In Robin Hood (*1/2 out of four), you can’t see the forest for the cheese.
That’s right: The mighty Sherwood Forest, home of many previous Robin Hood screen incarnations, doesn’t make an appearance until the waning moments of the film. Before then, this hokey and hyperactive undertaking starts off during the Crusades, where the drafted Robin of Loxley (Kingsman kid Taron Egerton) squares off against an enemy whose gadgetry shoots out arrows as if they were bullets being spit from a machine gun (this scene owes more to The Hurt Locker and American Sniper than to Errol Flynn or Disney’s swashbuckling fox).
After that, it’s back home to engage in court politics with the utterly venal Sheriff of Nottingham (Ben Mendelsohn, basically reprising his sneer-worthy role from Ready Player One) by day while spending his nights dressing up as “The Hood” (hand to heart, that’s what everyone calls him) and stealing from the rich and giving to, well, his own 401(k), I reckon – the film isn’t always clear when it comes to the redistribution of wealth.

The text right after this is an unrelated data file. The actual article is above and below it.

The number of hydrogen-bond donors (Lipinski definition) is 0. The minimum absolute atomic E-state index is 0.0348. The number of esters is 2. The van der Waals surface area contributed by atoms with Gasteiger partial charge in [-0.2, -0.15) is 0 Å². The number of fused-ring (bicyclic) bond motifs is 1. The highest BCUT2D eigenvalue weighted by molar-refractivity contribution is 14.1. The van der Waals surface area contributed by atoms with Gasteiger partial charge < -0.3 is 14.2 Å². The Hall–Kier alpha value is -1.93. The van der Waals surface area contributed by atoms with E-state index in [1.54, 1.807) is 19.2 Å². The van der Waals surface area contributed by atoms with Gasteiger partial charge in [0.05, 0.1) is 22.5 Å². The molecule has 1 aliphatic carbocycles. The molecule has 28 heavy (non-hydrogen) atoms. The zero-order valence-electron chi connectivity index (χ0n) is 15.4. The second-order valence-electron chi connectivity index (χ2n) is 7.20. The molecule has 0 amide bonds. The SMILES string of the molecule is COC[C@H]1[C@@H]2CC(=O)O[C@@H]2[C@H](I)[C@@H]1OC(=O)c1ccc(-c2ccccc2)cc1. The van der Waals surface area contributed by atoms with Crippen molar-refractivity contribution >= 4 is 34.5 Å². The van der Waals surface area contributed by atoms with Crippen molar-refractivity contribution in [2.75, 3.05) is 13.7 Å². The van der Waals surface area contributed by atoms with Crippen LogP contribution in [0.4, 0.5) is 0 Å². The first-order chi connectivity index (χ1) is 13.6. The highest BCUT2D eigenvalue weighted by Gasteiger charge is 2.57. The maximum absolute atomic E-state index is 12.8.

A medieval makeover meant for millennial moviegoers, Robin Hood suggests that Nottingham came outfitted with its own Urban Outfitters and everyone spoke like bratty teenagers (“I’m Robin.” “I’m busy.”). Jamie Foxx has his moments as Little John, but Eve Hewson is a charmless Marian and Jamie Dornan a deadweight Will Scarlet. And then there’s Amadeus Oscar winner F. Murray Abraham, who delivers his lines as the corrupt Cardinal as if he were channeling Bela Lugosi. I half-expected him to suddenly yell, “Pull the string!” — which, if nothing else, would have been a cue to lower the curtain on this buffoonish boondoggle.